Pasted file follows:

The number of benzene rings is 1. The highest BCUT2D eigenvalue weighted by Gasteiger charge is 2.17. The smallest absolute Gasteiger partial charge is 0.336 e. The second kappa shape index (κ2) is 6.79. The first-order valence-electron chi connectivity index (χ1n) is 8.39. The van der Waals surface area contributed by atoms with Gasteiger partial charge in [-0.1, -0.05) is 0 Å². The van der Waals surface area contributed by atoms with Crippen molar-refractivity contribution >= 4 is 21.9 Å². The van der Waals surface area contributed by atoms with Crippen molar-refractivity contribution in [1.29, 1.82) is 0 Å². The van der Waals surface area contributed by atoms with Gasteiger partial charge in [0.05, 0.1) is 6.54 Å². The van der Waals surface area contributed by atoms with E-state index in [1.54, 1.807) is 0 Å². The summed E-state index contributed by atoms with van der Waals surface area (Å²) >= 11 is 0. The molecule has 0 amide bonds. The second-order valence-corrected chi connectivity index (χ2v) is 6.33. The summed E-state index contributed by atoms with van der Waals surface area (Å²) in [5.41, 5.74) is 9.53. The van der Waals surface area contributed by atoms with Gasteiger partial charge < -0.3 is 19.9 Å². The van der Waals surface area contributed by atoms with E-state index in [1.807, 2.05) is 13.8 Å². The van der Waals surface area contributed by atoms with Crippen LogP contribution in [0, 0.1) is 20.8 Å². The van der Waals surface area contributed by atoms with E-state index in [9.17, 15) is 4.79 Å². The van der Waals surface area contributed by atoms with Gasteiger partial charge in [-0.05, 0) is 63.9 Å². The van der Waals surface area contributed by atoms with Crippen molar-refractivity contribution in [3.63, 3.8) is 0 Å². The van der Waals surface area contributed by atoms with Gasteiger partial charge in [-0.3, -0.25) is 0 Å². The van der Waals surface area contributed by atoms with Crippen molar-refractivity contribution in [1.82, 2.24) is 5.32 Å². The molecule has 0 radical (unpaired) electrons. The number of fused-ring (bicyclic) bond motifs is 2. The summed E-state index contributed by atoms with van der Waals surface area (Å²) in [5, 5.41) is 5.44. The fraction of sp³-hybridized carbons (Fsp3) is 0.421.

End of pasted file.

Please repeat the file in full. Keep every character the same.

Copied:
The number of benzene rings is 1. The highest BCUT2D eigenvalue weighted by Gasteiger charge is 2.17. The smallest absolute Gasteiger partial charge is 0.336 e. The second kappa shape index (κ2) is 6.79. The first-order valence-electron chi connectivity index (χ1n) is 8.39. The van der Waals surface area contributed by atoms with Gasteiger partial charge in [-0.1, -0.05) is 0 Å². The van der Waals surface area contributed by atoms with Crippen molar-refractivity contribution >= 4 is 21.9 Å². The van der Waals surface area contributed by atoms with Crippen molar-refractivity contribution in [1.29, 1.82) is 0 Å². The van der Waals surface area contributed by atoms with Gasteiger partial charge in [0.05, 0.1) is 6.54 Å². The van der Waals surface area contributed by atoms with E-state index in [1.54, 1.807) is 0 Å². The summed E-state index contributed by atoms with van der Waals surface area (Å²) >= 11 is 0. The molecule has 0 amide bonds. The second-order valence-corrected chi connectivity index (χ2v) is 6.33. The summed E-state index contributed by atoms with van der Waals surface area (Å²) in [5.41, 5.74) is 9.53. The van der Waals surface area contributed by atoms with Gasteiger partial charge < -0.3 is 19.9 Å². The van der Waals surface area contributed by atoms with E-state index in [1.807, 2.05) is 13.8 Å². The van der Waals surface area contributed by atoms with Crippen LogP contribution in [0, 0.1) is 20.8 Å². The van der Waals surface area contributed by atoms with E-state index in [9.17, 15) is 4.79 Å². The van der Waals surface area contributed by atoms with Gasteiger partial charge in [-0.05, 0) is 63.9 Å². The van der Waals surface area contributed by atoms with Crippen molar-refractivity contribution in [3.63, 3.8) is 0 Å². The van der Waals surface area contributed by atoms with Gasteiger partial charge in [-0.3, -0.25) is 0 Å². The van der Waals surface area contributed by atoms with Crippen molar-refractivity contribution in [1.82, 2.24) is 5.32 Å². The molecule has 0 radical (unpaired) electrons. The number of fused-ring (bicyclic) bond motifs is 2. The summed E-state index contributed by atoms with van der Waals surface area (Å²) in [5, 5.41) is 5.44. The fraction of sp³-hybridized carbons (Fsp3) is 0.421.